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Family Matters with Grainne Ryan - Getting IntoThe Autumn Routine

Wednesday, 3 September 2008

Kids are back to school this week and that easy summer feeling is slipping away fast. Our parenting expert is here to tell us what to expect from our kids this time of year and her 5 step plan to put a routine in place.

Grainne Ryan:
Presenter of Baby on Board Series 2. Grainne is a public health nurse and midwife and mother of three children. Areas of interest child development, parenting issues, adolescent development and post natal depression and works as a public health nurse in Ennis Co. Clare.

What type of behavior can we expect from kids at this time of Year?
You will see a range of emotions, especially the first week back to school as kids try and get used to the early starts and homework.

. Clingy - some kids may be reluctant to leave your side; they may be shy, frightened or intimidated by their new school.
Solution: be mindful of emotions, if you are picking them up from school don't be late, if they don't want you to leave them at the school get, be firm, agree to walk them to the door but then teacher takes over.

. Cranky - this may be due to missing the freedom of the summer or they may not like the early start / morning rush.
Solution: be aware that kids will test boundaries, be firm but fair, allow them to express why they are upset and come to a solution together.

. Serious Temper Tantrums - This may be a deeper problem, remind yourself if they had problems last year? Learning difficulties? Problems with other kids or teachers?
Solution: Discuss with teacher

. Over Excitedness- Sometimes hyper activity can be just as tiring as a temper tantrum, this is not something to worry about.
Solution: Let your child express themselves, they will settle down naturally, if kids are this excited about school they will obey the teacher.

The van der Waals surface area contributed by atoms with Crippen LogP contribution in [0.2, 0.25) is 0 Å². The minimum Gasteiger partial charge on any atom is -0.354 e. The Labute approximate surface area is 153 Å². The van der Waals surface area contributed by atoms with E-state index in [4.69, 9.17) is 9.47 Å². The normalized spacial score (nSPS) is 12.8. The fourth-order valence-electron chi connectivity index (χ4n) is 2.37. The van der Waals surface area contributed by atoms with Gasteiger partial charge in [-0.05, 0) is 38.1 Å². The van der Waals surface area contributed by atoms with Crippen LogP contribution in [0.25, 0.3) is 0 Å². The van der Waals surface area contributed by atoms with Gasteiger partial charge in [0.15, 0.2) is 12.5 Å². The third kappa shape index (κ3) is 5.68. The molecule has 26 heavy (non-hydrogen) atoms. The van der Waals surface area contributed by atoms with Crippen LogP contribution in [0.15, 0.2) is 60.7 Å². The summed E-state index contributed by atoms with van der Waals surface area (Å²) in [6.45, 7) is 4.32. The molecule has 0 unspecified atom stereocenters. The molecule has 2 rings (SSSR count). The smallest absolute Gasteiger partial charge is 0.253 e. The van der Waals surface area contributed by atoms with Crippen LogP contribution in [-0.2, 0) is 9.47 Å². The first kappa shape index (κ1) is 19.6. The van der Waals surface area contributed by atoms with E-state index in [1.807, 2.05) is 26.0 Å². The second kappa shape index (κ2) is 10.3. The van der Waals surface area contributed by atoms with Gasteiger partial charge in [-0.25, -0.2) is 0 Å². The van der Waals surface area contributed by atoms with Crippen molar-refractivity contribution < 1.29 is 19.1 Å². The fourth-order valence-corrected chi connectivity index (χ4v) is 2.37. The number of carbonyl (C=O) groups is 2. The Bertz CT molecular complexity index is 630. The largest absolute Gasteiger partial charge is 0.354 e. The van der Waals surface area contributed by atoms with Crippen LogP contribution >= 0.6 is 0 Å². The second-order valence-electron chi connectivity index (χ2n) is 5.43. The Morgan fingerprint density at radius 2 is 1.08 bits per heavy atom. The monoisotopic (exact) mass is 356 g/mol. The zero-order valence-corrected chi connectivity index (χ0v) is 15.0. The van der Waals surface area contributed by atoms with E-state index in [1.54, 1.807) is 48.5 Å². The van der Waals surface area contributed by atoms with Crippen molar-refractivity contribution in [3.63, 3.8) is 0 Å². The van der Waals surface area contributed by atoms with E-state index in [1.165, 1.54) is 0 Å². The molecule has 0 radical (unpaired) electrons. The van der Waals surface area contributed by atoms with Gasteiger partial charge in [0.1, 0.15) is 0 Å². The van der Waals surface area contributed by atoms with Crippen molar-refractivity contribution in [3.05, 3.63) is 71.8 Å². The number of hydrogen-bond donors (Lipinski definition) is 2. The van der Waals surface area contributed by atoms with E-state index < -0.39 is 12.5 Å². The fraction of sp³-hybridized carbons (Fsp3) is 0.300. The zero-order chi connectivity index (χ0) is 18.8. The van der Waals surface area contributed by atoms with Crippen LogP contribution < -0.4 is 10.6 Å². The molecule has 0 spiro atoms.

Why would they be acting up?
Parents are the best judge of their child. Most children will be missing the freedom of the summer and will eventually settle down, usually by the end of week 2 or 3.

Again, if there is a more serious underlying problem, e.g. learning difficulties etc, trust your child's teacher, they can work with you in helping your child feel better and settle in.

Why is routine so important at this time of year?
This time of year is hard on parents also; it is a big upheaval after the summer months. Essentially it is a transition period for everyone which may upset some children, routine is important because once everybody knows what's what in the household life will run that little bit smoother.

How do you get a routine in place?
Prepare in advance both parent and child. Explain that it is hard for parents as well, that is why everyone looks forward to the summer! Try to make it fun, talk about free time for when the child returns home or what you will do together at the weekend.

Grainne's 5step plan to getting a routine in place:

1: Make a timetable
At the end of this week sit down with your kids and make a chart, turn it into a fun art project and agree on specific times they have to be ready. Lay out the day on a chart or a timetable and stick it on the fridge or a blackboard in the kitchen!
Get up 7:30am
Breakfast at 8am
Leave at 8:30

Home Time
Wind down 3-4pm
Homework 4-6pm
Family dinner 6pm
Free time until 8pm ( depending on the child's age)

2: Organise television & free time